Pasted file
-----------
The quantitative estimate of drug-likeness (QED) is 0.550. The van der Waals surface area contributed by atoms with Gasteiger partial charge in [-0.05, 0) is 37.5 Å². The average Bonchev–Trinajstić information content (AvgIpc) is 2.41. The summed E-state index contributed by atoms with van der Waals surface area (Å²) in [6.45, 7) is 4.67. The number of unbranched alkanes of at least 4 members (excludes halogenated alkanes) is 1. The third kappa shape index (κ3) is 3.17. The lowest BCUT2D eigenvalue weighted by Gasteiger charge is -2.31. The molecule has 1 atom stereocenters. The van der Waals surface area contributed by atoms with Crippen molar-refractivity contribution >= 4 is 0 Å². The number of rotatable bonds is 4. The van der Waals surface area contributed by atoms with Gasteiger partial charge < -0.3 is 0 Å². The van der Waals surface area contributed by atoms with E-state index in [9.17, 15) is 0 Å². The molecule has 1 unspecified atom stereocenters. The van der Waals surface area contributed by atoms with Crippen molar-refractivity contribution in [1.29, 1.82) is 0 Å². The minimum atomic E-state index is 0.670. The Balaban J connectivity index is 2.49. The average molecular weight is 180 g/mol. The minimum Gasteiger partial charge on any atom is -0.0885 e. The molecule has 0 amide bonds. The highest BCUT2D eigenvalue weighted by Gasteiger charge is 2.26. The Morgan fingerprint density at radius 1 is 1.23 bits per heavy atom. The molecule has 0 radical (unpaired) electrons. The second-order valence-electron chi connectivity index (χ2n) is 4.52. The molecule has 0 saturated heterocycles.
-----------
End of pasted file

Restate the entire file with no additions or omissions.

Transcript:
The quantitative estimate of drug-likeness (QED) is 0.550. The van der Waals surface area contributed by atoms with Gasteiger partial charge in [-0.05, 0) is 37.5 Å². The average Bonchev–Trinajstić information content (AvgIpc) is 2.41. The summed E-state index contributed by atoms with van der Waals surface area (Å²) in [6.45, 7) is 4.67. The number of unbranched alkanes of at least 4 members (excludes halogenated alkanes) is 1. The third kappa shape index (κ3) is 3.17. The lowest BCUT2D eigenvalue weighted by Gasteiger charge is -2.31. The molecule has 1 atom stereocenters. The van der Waals surface area contributed by atoms with Crippen molar-refractivity contribution >= 4 is 0 Å². The number of rotatable bonds is 4. The van der Waals surface area contributed by atoms with Gasteiger partial charge < -0.3 is 0 Å². The van der Waals surface area contributed by atoms with E-state index in [9.17, 15) is 0 Å². The molecule has 1 unspecified atom stereocenters. The van der Waals surface area contributed by atoms with Crippen molar-refractivity contribution in [1.29, 1.82) is 0 Å². The minimum atomic E-state index is 0.670. The Balaban J connectivity index is 2.49. The average molecular weight is 180 g/mol. The minimum Gasteiger partial charge on any atom is -0.0885 e. The molecule has 0 amide bonds. The highest BCUT2D eigenvalue weighted by Gasteiger charge is 2.26. The Morgan fingerprint density at radius 1 is 1.23 bits per heavy atom. The molecule has 0 radical (unpaired) electrons. The second-order valence-electron chi connectivity index (χ2n) is 4.52. The molecule has 0 saturated heterocycles.